UPDATE: You can vote to repeal the ban on recording court proceedings here (Thanks to Alistair Kelman in the comments)
Heather Brooke is calling for a campaign to allow recording in UK courts. I agree. In the comments below, let’s talk strategy.
Meanwhile, here’s some of the background from Brooke’s related blog post:
“The simple answer is to allow tape recorders for all: no party is disadvantaged and an ‘official’ recording is there for checking. This is how it works in other countries. But this is to ignore the root objection of the courts: that they are losing control of how court proceedings are presented to the public.”
“You might like to know whether the builder you’re going to give your keys to has any convictions for theft or if the company you’re about to do business with has a report for fraud. Tough. This information is not a click of a button away. Instead you’ll have to know the details of the case before you can call up any records – even though it’s the existence of cases that you’re trying to find in the first place. It’s Catch-22. If you do know the details of the case you’re then forced to undergo a tortuous and tedious process which involves battling a raft of petty officials across a number of court offices all for the simple purpose of accessing information that is supposedly public.”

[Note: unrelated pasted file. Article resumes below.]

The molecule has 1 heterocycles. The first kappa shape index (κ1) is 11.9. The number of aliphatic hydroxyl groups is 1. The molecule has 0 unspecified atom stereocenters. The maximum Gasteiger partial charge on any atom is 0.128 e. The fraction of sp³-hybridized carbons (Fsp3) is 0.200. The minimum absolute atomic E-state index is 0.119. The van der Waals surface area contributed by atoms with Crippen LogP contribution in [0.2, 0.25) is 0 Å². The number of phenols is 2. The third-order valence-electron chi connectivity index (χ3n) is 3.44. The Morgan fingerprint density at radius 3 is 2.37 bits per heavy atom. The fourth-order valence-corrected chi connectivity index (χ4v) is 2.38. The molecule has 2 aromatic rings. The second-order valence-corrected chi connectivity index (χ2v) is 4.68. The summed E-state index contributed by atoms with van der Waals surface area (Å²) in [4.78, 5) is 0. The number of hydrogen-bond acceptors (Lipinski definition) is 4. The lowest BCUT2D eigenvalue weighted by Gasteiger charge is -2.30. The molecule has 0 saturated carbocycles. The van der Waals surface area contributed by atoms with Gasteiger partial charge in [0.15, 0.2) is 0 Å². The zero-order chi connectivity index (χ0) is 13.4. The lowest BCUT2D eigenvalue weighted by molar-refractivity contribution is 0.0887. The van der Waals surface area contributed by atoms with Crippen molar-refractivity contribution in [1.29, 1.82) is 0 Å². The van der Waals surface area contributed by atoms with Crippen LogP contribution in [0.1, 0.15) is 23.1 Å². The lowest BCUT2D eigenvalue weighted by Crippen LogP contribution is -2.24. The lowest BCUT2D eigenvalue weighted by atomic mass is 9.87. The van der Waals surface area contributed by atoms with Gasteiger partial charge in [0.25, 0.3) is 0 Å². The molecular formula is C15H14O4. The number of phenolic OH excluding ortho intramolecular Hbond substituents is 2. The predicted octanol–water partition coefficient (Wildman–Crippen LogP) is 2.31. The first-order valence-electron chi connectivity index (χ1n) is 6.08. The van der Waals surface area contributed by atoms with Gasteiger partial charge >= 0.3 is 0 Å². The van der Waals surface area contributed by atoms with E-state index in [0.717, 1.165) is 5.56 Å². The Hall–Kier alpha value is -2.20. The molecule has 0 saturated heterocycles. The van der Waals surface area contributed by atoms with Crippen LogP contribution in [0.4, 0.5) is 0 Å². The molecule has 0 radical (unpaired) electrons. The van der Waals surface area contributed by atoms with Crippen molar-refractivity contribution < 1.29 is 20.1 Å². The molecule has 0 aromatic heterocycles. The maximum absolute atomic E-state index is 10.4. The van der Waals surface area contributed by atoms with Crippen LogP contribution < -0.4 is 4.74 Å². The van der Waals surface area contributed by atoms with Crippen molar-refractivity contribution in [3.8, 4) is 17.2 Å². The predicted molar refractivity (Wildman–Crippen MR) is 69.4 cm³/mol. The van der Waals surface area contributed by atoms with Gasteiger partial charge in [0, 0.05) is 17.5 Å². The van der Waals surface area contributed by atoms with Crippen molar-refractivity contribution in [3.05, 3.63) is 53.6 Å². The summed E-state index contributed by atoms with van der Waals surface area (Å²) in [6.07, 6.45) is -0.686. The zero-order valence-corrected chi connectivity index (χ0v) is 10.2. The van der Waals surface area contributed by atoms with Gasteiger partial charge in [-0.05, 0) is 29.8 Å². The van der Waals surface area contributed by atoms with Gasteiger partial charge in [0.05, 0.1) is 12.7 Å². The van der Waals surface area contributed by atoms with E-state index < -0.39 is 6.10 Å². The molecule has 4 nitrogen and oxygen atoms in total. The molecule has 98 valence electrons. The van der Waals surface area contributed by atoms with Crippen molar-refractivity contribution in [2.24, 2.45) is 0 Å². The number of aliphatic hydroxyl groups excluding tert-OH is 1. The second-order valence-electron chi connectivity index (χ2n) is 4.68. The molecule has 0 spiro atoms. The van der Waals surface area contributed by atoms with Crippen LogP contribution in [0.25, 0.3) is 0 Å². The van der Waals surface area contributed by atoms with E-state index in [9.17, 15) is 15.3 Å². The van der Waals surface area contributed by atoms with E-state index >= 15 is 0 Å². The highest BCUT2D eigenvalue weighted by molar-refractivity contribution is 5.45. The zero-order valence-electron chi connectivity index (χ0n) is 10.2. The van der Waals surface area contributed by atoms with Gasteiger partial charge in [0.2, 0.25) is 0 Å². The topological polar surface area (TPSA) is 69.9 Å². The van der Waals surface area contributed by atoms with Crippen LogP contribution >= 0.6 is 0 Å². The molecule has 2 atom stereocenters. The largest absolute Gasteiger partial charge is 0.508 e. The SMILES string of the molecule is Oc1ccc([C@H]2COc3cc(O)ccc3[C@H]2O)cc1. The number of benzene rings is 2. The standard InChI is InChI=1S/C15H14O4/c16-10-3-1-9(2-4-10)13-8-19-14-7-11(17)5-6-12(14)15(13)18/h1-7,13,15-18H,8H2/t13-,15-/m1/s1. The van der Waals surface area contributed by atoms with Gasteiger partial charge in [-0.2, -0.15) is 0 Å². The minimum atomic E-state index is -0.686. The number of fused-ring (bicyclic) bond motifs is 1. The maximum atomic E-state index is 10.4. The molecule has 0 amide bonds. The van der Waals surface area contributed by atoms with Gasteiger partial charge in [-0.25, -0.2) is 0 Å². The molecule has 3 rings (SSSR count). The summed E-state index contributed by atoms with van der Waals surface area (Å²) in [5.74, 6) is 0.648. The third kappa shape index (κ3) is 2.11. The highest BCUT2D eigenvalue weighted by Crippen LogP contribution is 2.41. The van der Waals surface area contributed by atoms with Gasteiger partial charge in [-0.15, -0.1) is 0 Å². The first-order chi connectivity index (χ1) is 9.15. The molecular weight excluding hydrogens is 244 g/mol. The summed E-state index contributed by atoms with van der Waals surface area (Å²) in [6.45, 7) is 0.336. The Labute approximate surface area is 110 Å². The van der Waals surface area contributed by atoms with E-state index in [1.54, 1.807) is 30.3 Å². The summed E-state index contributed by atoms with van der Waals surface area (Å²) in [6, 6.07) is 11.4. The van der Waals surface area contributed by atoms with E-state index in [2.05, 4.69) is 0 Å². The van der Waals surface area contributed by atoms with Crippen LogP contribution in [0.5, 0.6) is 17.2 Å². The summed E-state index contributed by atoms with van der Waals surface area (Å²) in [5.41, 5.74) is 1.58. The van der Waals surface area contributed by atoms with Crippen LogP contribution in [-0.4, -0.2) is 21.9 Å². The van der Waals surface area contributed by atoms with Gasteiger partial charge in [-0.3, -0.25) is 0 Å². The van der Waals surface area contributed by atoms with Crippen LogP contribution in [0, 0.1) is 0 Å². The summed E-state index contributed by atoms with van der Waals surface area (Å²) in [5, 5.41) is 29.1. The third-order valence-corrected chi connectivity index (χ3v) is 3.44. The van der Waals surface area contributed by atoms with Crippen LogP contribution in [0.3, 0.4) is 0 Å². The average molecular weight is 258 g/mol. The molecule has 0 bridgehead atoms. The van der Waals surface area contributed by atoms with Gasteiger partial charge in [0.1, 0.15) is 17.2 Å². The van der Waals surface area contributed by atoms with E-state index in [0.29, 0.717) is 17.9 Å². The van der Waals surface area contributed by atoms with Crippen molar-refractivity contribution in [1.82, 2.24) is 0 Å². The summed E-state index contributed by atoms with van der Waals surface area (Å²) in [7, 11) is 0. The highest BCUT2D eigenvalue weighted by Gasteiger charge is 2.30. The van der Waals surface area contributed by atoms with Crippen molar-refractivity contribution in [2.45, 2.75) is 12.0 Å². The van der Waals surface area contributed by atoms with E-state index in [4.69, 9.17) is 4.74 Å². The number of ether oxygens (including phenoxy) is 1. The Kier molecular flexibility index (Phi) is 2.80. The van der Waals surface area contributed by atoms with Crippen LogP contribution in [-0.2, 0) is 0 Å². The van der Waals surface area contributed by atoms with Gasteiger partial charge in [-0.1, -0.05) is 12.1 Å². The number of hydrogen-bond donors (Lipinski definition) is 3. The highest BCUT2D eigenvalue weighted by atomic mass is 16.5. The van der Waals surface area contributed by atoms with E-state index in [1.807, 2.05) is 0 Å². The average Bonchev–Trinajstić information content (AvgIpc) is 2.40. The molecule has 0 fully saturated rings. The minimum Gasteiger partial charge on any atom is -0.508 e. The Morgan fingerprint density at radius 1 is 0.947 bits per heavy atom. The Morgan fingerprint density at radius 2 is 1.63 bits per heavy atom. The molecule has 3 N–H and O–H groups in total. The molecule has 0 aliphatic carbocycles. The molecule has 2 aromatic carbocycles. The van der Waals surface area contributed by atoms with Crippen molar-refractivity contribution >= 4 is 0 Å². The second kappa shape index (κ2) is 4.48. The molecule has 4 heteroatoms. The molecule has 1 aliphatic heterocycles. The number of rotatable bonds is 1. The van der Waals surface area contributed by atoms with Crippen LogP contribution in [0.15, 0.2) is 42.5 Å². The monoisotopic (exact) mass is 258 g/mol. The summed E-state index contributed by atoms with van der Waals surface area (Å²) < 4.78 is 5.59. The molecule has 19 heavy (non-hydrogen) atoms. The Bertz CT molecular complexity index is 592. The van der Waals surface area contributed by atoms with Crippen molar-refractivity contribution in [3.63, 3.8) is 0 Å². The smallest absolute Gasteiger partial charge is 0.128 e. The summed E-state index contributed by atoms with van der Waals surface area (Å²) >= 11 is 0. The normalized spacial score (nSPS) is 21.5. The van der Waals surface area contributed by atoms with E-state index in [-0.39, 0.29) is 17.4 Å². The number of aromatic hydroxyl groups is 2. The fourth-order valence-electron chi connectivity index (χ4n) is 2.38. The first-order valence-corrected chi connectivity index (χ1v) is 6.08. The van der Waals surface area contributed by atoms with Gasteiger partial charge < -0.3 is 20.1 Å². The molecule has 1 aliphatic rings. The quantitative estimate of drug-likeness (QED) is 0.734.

“There are three main things that would make the courts useful to the general public:
- knowing by name who is using them (the court list);
- why (the particulars of claim);
- the result (the verdict, sentence or settlement).
“Yet trying to get any, let alone all, of these is fraught with difficulty.”
So: strategy. To kick things off, I’ll give you 3 starters:
- the much-mocked Your Freedom website inviting suggestions for laws to get rid of (how seriously is this being taken in government?)
- the Number 10 petitions site (likewise)
- Contact your MP.
Come up with some better ideas than that, and we’re somewhere.